I also want to encourage each and every educator who is listening to not be afraid to share with students about your personal life and your feelings. If I forget to do something or make a mistake, I tell them right away. I am open and I am honest. I share stories about my personal life all the time. My students feel as if they know my family on a first name basis, because I make it a point to be an open book.  This trust and vulnerability will allow for a two way street of communication and thus building your relationships.

I mentioned previously that we can build relationships in subtle ways at school, but I also want to mention about one way that I have strengthened my relationships with my students outside of school. I intentionally send out surveys to my parents and students at the beginning and end of each school year. I use surveys provided by the author of one of my favorite books, “Passionate Learners” by Pernille Ripp. I highly recommend every teacher to read it, especially if you are implementing Personalized Learning. The beginning of year school survey is beneficial for many reasons, one which includes the parents and students speaking on behalf of student interests and out of school activities. As a teacher I have attended soccer games, basketball games, baseball games, swim meets, and gymnastics competitions. One of my favorite moments this school year was at a baseball game I attended for one of my boys. He stepped up to bat and on the first pitch, he hit the ball to the fence. This led to a home run! Instead of heading straight to the dugout as he waited for the next batter, he sprinted through the dugout and headed straight for me. He gave me the biggest hug and told me that it meant the world to him that I was at the game and was able to witness this moment. Our relationship has been exceptional ever since. He knows I care about him and love him, and this is so much more impactful than solely focusing on academics.

The last point I want to make is that as educators we need to be intentional of the way in which we speak to our students. In the book, “Choice Words”,  by Peter H. Johnston writes this: “To me, the most humbling parts of observing accomplished teachers is seeing the ways in which they build emotionally and relationally healthy learning communities- intellectual environments that produce not mere technical competence, but caring, secure, actively literate human beings.”

Our words matter. I encourage all educators to pick up a copy of “Choice Words” by Peter H. Johnston. It reminds us that our language affects children’s learning. If a student is struggling with a concept, we need to be careful of the way in which we approach our corrections. If we address the area of their needs in a positive light, there is a greater chance that the student will not be discouraged, thus continuing to build on our relationships and their progress academically. For example, I am thinking of a student I previously taught that was reading several grade levels below proficiency. During a research reading conference, I asked her to read her book out loud for me to hear. She read a sentence and replaced a key word with an incorrect word. When she was finished, she looked up at me. She expressed that it did not sound right, but that she could not figure out what the sentence said. There are several ways that I could have approached this. I could have told her the answer. I could have made her try again. I could have asked her to keep going. But, instead, I asked her this- “Why do you think that the sentence doesn’t make sense?” and “What can you do to help you figure out the meaning of this word?” Once we went through strategies together,  I told her that I was proud of the way SHE figured that out. If you notice- I did not take credit for giving her the answer. I let her work through it, only providing her tools. I celebrated her ability to figure out the unknown word. I celebrated her ability to read. I chose my words wisely and I allowed this teaching moment to build on our relationship while encouraging her to be a reader. Peter H. Johnston writes about a similar scenario that occurred and I encourage you to read “Choice Words” for more.  In reading conferences and in other situations throughout the school day, we find ourselves with opportunities to correct students and choosing our words is vital in all situations.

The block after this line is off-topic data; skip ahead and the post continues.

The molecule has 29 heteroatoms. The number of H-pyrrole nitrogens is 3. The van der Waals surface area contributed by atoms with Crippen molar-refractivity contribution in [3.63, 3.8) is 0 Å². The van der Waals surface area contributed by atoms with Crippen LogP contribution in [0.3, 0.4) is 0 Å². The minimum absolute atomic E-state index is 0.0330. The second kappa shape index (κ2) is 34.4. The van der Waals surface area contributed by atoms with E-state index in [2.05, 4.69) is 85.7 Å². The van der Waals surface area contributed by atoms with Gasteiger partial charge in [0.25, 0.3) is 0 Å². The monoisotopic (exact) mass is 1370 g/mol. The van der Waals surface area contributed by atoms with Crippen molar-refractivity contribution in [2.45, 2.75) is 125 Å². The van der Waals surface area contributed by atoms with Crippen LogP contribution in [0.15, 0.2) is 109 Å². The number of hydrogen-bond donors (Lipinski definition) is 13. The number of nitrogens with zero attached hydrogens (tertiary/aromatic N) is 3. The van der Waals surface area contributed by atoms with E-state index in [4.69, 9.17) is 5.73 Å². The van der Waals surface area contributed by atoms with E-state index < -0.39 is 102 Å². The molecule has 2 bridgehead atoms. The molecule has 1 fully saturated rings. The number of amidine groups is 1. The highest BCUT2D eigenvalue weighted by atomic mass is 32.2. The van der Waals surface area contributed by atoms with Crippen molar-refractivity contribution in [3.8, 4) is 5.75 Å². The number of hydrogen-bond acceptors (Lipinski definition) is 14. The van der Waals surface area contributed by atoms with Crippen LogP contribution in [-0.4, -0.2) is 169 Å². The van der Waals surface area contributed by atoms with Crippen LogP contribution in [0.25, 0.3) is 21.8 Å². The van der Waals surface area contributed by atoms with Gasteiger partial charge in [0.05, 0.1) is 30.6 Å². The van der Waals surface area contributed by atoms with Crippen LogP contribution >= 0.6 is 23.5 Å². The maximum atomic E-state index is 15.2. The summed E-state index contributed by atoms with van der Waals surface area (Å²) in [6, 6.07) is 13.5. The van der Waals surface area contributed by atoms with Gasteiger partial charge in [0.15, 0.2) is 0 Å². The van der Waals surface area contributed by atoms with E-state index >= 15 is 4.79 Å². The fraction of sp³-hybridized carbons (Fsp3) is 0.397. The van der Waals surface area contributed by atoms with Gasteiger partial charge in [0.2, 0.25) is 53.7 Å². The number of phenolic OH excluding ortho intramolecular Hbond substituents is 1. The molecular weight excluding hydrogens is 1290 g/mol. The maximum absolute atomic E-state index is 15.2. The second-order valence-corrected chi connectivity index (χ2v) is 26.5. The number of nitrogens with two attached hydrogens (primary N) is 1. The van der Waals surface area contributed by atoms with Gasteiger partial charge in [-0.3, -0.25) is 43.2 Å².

Let’s think about a time when a student may have become quickly frustrated in the classroom and acted upon his or her frustrations, I might say “What can I do to help?” or “What are your next steps?” rather than immediately correcting the behaviors and actions. This shows that I am going to support him or her in making a decision, rather than being a dictator. It is important for students to know that they are able to have feelings- and this includes frustrated feelings as well. We must celebrate their ability to express their frustrations and help them find solutions and ways to move forward.

The last thing I want to leave you with is this: there will never be a student of mine who goes home at the end of the day without knowing he or she is loved by me. I tell each and every student daily that I love them and care for them- and then I prove my words through my actions. I encourage all educators to do the same. Build your relationships. Love your students endlessly. Watch them grow both emotionally and as a result, academically.

 

%d bloggers like this: